Creator of BellyBelly.com.au, doula, writer and mother of three amazing children

    BellyBelly Birth & Early Parenting Immersion - Find out how to have a BETTER, more confident birth experience... guaranteed!
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    Just a Q - how can they determine whether a baby is going to be born breech prior to birth? I know that a baby can be persistently breech and that may be an indicator but until a woman is in labour and the baby is still breech, how can they justify a baby is will be born breech. Isn't there still time for the baby to turn?

    I say this because I know someone who was preparing to deliver a breech baby naturally. It is an amazing story because at 10cm dilation, the midwife did an internal and felt a little butt, but to everyone's surprise, she delivered head first! Baby turned at the last moment....

    I also know someone who gave birth to a footling breach naturally - like in the last 3 years. She just held her ground - everything worked out beautifully

    I think fear is used as a tool to encourage c/s for delivery with breech bubba's, as well as lack of experience from the professionals.

  11. #11

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    Thanks kim!

    Another thing I was a bit upset about was the Ob said to me "No, we dont do breech vaginal deliveries here...it just isnt worth it!"

    worth it for who??

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    They used an ultrasound machine on me about half an hour beforehand and Arden still hadnt moved positions. I know you may find this hard to believe but I could feel it inside nothing had changed. A few weeks before he was due Phil and I use to see the shape of his head pushing up hard under my chest. It's hard to explain, I hope you know what I mean.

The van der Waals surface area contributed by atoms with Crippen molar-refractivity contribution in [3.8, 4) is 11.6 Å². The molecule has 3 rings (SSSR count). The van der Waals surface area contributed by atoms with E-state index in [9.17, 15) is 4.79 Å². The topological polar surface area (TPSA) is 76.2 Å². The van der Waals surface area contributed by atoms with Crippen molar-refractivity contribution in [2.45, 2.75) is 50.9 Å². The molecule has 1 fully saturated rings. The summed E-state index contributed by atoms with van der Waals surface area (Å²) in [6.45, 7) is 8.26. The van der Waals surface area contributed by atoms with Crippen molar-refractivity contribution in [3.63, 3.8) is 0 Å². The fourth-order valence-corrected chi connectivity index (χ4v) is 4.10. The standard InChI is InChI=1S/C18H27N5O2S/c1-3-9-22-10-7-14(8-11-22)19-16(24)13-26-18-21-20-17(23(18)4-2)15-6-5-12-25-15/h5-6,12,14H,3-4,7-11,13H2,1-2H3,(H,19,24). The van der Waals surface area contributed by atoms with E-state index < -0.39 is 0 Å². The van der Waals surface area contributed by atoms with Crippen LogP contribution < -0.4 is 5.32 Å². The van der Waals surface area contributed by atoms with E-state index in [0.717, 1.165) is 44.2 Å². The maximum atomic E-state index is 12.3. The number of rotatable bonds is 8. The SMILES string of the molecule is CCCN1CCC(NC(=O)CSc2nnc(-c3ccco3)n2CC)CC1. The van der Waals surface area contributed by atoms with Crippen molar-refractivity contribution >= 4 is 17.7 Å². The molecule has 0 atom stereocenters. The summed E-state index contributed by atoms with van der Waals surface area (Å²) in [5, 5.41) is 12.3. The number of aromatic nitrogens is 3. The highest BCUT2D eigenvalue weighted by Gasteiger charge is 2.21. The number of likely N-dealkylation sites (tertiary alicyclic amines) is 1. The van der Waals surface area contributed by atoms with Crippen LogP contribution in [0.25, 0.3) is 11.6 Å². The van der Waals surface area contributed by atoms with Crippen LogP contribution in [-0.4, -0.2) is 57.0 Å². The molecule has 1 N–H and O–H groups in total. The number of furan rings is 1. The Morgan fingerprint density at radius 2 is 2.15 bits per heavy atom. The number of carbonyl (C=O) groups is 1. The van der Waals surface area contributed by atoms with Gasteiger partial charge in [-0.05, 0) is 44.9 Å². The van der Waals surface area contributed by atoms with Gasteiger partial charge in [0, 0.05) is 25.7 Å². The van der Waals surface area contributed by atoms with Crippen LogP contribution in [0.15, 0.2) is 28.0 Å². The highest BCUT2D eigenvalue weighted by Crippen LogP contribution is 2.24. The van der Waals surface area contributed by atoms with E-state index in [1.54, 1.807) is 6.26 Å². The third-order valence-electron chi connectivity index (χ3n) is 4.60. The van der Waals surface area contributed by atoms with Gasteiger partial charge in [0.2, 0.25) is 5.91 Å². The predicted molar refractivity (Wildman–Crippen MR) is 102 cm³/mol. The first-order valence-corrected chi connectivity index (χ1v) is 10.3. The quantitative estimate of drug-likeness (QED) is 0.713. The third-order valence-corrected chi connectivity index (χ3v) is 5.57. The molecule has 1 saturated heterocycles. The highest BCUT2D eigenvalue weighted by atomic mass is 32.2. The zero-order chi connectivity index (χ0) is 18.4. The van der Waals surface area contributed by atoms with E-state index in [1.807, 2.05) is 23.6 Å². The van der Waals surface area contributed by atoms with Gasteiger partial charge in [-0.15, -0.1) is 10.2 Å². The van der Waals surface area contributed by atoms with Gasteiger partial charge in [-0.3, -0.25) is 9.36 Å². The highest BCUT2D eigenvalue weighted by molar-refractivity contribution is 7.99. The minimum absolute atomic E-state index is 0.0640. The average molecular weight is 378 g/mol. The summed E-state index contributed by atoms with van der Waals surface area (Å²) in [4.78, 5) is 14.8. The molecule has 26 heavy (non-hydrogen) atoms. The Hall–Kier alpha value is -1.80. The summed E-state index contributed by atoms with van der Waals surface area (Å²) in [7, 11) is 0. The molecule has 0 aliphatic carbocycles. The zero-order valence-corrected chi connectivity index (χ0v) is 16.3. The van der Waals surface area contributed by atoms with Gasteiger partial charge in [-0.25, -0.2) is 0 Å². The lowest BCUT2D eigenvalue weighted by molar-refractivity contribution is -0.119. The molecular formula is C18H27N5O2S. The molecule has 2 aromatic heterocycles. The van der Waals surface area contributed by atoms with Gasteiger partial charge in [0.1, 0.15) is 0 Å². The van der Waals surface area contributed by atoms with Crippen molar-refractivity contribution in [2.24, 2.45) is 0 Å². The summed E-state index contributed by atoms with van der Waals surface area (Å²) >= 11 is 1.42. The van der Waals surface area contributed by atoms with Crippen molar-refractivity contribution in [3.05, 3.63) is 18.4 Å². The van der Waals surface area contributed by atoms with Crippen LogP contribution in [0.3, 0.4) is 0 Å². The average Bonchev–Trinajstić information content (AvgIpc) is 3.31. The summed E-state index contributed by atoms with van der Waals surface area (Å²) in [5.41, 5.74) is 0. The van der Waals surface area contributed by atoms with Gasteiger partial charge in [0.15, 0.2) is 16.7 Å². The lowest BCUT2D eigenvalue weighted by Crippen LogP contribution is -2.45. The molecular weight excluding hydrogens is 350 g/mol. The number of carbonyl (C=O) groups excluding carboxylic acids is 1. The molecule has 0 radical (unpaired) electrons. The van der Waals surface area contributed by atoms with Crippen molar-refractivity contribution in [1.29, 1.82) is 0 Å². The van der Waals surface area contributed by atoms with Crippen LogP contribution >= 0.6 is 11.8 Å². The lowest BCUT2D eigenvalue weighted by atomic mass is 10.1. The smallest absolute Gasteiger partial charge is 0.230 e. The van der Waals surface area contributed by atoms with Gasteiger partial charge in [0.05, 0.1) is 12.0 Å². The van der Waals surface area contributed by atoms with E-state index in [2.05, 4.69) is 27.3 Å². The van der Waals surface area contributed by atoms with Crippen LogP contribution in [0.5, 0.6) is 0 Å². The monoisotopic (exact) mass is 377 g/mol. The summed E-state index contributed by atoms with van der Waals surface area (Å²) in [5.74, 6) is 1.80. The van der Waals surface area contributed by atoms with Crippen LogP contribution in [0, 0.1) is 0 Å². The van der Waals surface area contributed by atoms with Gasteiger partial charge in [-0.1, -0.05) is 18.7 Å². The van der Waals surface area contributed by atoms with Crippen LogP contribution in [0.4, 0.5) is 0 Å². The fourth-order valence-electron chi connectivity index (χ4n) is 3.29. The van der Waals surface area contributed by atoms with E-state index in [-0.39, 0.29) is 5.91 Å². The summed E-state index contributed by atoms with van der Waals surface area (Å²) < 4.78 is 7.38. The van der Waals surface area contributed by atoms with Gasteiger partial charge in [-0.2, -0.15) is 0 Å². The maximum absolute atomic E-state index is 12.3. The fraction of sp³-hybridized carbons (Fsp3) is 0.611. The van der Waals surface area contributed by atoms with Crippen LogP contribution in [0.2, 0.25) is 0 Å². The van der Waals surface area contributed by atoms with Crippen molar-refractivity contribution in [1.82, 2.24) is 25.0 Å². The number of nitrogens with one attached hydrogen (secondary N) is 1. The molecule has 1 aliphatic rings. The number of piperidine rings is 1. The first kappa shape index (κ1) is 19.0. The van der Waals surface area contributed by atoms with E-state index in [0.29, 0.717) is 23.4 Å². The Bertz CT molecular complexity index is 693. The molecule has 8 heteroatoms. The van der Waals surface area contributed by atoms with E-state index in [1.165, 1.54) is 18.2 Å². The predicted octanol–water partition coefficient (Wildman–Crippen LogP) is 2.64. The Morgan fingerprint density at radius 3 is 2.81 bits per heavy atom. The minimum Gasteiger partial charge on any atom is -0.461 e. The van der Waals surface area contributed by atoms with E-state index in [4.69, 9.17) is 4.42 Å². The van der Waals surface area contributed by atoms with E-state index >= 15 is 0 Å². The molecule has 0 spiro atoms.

Your welcome Dani, all the best hon, I just hope they treat you right at the hosptial, it gets frustrating when they dont seem to listen to you.
    Last edited by PrincessLollyPopLePink; April 11th, 2007 at 12:08 PM.

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    I've shared this story many times, but when mum was pregnant with me, I was breech and turned head down 9 days post dates. She had no idea I had turned. But these days, you don't get to be even one day post-dates with breech, they c/s 2 week earlier. There are benefits though of allowing the baby to go into labour then doing an emergency c/s but again, something you don't see often at all.
    Kelly xx

    Creator of BellyBelly.com.au, doula, writer and mother of three amazing children

    BellyBelly Birth & Early Parenting Immersion - Find out how to have a BETTER, more confident birth experience... guaranteed!
    Want To Be A Doula? Everything You Need To Know

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    I can feel Juniors head in my hands at all times...it must be really close to the surface. I can also feel his feet at the bottom so if he turned, Im pretty sure I would be able to tell just by feeling.

    They wouldn't do my c/s any earlier than 39 weeks...but because of the weekend, it ended up being 10 days early.

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    They did mine about one day before my due date. I was told that footling breech is when one the legs is crossed over the over.

    My SIL's daughter was breech and she said she could feel the head too, her baby turned though a couple of days so she didnt have a ceaser.

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    That was very intersting. I think if I had a baby that was breech, I would try and find a hospital to deliver.

    Danni- good luck

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    Yes, I think if I had a baby who was breech, i'd move to newcastle.

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    I actually dont have a choice unless I went private, and without PHI thats not an option

    There are only 2 public hospitals within an hours drive that will accept me (weight issues) and both wont do them.

    A midwife told me its because they "are too busy to deal with things like that!"
    how rude